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Non-Renewal Of Fixed Term Contracts

The non-renewal of a fixed term contract (FTC) can be regarded as a dismissal. Employers tend to assume that in most cases the non-renewal of a FTC will be for some other substantial reason, which is a potentially fair reason for dismissal. In fact, in the case of maternity cover, where FTCs are often used, section 106 of the Employment Rights Act 1996 provides that an employee shall be regarded as dismissed for “some other substantial reason” and therefore, potentially fairly if:

  • on engaging him the employer informs him in writing that his employment will be terminated on the resumption of work by another employee who is, or will be, absent wholly or partly because of pregnancy or childbirth and;
  • the employer dismisses him in order to make it possible to give work to the other employee

In the light of this employers have assumed that where an employee is engaged to cover maternity leave it will always be fair to dismiss them when the original employee returns.

But you could find that things backfire if you make assumptions and don’t make the reason for the FTC clear and say that the contract will end when the post holder returns from maternity leave. The risks of a failure to do so are illustrated in the case of Victoria and Albert Museum v Durrant [2011]. Mr. Durrant had had long service. In 2005 he was absent on grounds of ill health for several months and could not carry out his original role. For about 18 months he worked on a series of FTCs while applying for other roles, but he was unsuccessful in being appointed to an alternative position. The employed went through its capability process and Mr. Durrant was dismissed, on six months’ notice.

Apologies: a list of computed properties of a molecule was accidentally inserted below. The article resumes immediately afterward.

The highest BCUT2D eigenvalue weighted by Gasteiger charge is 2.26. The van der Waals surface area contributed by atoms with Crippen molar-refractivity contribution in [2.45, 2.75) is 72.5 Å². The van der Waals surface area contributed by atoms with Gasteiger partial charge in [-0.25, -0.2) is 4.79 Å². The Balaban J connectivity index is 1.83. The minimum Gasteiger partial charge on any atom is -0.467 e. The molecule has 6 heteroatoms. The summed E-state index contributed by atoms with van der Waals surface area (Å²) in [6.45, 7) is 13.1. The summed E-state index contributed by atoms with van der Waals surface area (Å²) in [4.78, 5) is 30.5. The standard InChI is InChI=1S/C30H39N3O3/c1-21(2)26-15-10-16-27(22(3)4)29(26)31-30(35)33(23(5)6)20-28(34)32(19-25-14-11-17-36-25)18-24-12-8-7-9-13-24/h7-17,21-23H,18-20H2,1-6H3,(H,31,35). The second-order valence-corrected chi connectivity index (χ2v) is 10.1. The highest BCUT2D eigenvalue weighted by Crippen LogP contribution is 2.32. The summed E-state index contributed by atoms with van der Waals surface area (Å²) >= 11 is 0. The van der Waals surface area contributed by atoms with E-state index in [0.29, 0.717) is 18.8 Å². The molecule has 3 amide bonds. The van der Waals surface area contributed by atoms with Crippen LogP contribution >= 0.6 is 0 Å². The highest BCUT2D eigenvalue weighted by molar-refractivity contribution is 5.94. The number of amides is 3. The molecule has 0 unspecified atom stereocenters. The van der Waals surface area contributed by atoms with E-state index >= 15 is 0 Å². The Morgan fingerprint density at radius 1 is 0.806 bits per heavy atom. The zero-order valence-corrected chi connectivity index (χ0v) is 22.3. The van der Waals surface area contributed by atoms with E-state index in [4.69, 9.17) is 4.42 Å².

During this time he was transferred onto a six-month fixed term contract, providing cover for an employee who was on maternity leave. He was given a letter which said that the reason for his six-month fixed term contract was to “cover a period of maternity leave”. There was no specific statement about future termination on the return of his colleague from maternity leave. Eventually Mr. Durrant was dismissed. He claimed unfair dismissal, arguing that the real reason for his dismissal was redundancy.

The EAT found that section 106 ERA did not apply in this case because the employer had not given clear notice at the start of the FTC that the contract would end when the employee on maternity leave returned to work. The court remitted the case back to the tribunal to determine whether Mr. Durrant was redundant.

The moral is that if you are employing a person on a FTC to cover maternity leave, make the fact clear as well as the circumstances in which it will terminate. And ensure that you follow a fair dismissal process.

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